Fig. 3 Evidence of intracellular NO release upon laser irradiation under 1 h incubation. (a) Confocal images of the MRC-5 cells captured under different conditions for cells alone, free GSNO (4.12 μM), and GSNO/Cu1.6S–PLGA polymersomes (Cu ion concentration 200 ppm with total 4.12 μM encapsulation of GSNO) with or without laser exposure. The nuclei were stained with Hoechst (blue) and the green fluorescence was derived from DAF-2 DA. Laser illumination was performed for 15 min exposure using a 633 nm laser at 1 W cm−2. (b) Fluorescence intensities corresponding to the images in (a) were calculated relative to the free GSNO group. The cells were incubated with free GSNO or GSNO/Cu1.6S–PLGA polymersomes for 1 h.

Biocompatibility of GSNO/Cu1.6S–PLGA polymersomes

The toxicity of the GSNO/Cu1.6S–PLGA polymersomes was assessed on the cell line of MRC-5 using the MTT assay. The protocols of the preceding fluorescence imaging experiments were followed, except cells were incubated with GSNO/Cu1.6S–PLGA polymersomes for varied durations (1, 2, 3 and 4 h) at 37 °C; the survival rate exceeded 95% for an incubation of 1 h but decreased to 80% when the incubation was prolonged to 4 h (Fig. 4a). Cellular survival was also examined for cells incubated with GSNO/Cu1.6S–PLGA polymersomes of varied doses but for the same duration (2 h); the viability of the cells decreased slightly with the dose of GSNO/Cu1.6S–PLGA polymersomes (Fig. 4b). Particularly, under 2 h incubation, the GSNO/Cu1.6S–PLGA polymersomes exerted some toxicity but still had good biocompatibility with cells, with a survival rate of at least 85% up to a dosage of 200 ppm; conversely, Cu1.6S–PLGA polymersomes (200 ppm) with no inclusion of GSNO exerted negligible toxicity to cells incubated for 24 h at 37 °C (Fig. 4c). These observations indicate that NO released from GSNO can cause a certain degree of cytotoxicity. In short, these results show that the biocompatibility of GSNO/Cu1.6S–PLGA polymersomes can be adjusted through the dose and the duration of incubation. Notably, the dosage used for the later vasodilation experiments in zebrafish (0.04 ppm of GSNO/Cu1.6S–PLGA polymersomes with 0.82 nM encapsulation of GSNO) displayed no toxicity in cells after 24 h of incubation at 37 °C (Fig. 4c).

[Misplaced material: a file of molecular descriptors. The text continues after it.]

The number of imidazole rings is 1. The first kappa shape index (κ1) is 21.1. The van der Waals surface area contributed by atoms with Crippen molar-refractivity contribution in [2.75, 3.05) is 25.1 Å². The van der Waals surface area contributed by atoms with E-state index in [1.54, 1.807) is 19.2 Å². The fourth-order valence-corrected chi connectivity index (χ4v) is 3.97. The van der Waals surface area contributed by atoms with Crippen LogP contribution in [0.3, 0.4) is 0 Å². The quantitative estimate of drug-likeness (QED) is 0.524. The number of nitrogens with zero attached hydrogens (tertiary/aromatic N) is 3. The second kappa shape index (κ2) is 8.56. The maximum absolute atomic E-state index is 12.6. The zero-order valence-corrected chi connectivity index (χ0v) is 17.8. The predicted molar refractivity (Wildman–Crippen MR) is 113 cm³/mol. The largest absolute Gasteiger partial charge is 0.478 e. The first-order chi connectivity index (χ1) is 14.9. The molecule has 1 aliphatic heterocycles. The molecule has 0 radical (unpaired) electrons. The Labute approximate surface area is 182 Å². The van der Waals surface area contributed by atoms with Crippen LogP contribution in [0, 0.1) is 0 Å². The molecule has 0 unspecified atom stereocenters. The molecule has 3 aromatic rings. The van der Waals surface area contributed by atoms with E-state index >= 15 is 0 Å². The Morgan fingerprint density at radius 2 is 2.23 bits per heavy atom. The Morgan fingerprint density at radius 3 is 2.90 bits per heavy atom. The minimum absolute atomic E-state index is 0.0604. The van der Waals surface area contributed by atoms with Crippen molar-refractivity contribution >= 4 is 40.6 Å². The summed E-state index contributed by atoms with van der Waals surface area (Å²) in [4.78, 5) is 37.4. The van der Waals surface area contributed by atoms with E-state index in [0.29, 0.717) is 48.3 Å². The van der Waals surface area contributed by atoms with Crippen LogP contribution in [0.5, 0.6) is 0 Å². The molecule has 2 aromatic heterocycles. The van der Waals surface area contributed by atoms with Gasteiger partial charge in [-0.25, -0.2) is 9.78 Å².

image file: c6sc02774a-f4.tif
Fig. 4 Normal lung fibroblast cells, MRC-5 cells, used as a cell model to evaluate in vitro cytotoxicity. (a) Cell viability of MRC-5 cells incubated with 200 ppm (Cu ion concentration) of the GSNO/Cu1.6S–PLGA polymersomes with 4.12 μM encapsulation of GSNO in different incubation periods at 37 °C. (b) Cytotoxicity of MRC-5 cells incubated with different dosages (Cu ion concentration) of the GSNO/Cu1.6S–PLGA polymersomes for 2 h at 37 °C. (c) Biocompatibility for MRC-5 cells incubated with 200 ppm (Cu ion concentration) of the Cu1.6S–PLGA polymersomes and 0.04 ppm (Cu ion concentration used for zebrafish imaging experiments) of the GSNO/Cu1.6S–PLGA polymersomes with 0.82 nM encapsulation of GSNO for 24 h at 37 °C.